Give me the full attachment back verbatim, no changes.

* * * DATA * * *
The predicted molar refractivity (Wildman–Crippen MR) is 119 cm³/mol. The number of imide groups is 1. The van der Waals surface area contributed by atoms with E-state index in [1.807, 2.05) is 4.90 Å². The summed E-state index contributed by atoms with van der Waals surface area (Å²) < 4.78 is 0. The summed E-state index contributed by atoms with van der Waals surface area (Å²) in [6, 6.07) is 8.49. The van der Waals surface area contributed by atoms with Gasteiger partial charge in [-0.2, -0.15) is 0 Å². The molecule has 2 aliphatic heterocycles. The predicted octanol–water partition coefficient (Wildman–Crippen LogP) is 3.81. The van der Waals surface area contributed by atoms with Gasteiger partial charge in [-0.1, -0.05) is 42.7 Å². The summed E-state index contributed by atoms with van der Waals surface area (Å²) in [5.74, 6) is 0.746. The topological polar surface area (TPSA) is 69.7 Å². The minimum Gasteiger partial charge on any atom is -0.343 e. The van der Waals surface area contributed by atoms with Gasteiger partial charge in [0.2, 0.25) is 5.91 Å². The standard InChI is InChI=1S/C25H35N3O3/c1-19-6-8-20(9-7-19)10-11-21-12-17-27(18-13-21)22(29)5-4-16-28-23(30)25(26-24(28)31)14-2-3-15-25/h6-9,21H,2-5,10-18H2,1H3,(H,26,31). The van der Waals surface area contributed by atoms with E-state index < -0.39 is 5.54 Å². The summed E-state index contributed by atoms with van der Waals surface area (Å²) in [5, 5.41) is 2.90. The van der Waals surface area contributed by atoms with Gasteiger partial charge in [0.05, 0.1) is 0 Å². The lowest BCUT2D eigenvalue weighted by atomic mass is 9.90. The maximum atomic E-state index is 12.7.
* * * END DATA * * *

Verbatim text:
The predicted molar refractivity (Wildman–Crippen MR) is 119 cm³/mol. The number of imide groups is 1. The van der Waals surface area contributed by atoms with E-state index in [1.807, 2.05) is 4.90 Å². The summed E-state index contributed by atoms with van der Waals surface area (Å²) < 4.78 is 0. The summed E-state index contributed by atoms with van der Waals surface area (Å²) in [6, 6.07) is 8.49. The van der Waals surface area contributed by atoms with Gasteiger partial charge in [-0.2, -0.15) is 0 Å². The molecule has 2 aliphatic heterocycles. The predicted octanol–water partition coefficient (Wildman–Crippen LogP) is 3.81. The van der Waals surface area contributed by atoms with Gasteiger partial charge in [-0.1, -0.05) is 42.7 Å². The summed E-state index contributed by atoms with van der Waals surface area (Å²) in [5.74, 6) is 0.746. The topological polar surface area (TPSA) is 69.7 Å². The minimum Gasteiger partial charge on any atom is -0.343 e. The van der Waals surface area contributed by atoms with Gasteiger partial charge in [0.2, 0.25) is 5.91 Å². The standard InChI is InChI=1S/C25H35N3O3/c1-19-6-8-20(9-7-19)10-11-21-12-17-27(18-13-21)22(29)5-4-16-28-23(30)25(26-24(28)31)14-2-3-15-25/h6-9,21H,2-5,10-18H2,1H3,(H,26,31). The van der Waals surface area contributed by atoms with E-state index < -0.39 is 5.54 Å². The summed E-state index contributed by atoms with van der Waals surface area (Å²) in [5, 5.41) is 2.90. The van der Waals surface area contributed by atoms with Gasteiger partial charge in [0.05, 0.1) is 0 Å². The lowest BCUT2D eigenvalue weighted by atomic mass is 9.90. The maximum atomic E-state index is 12.7.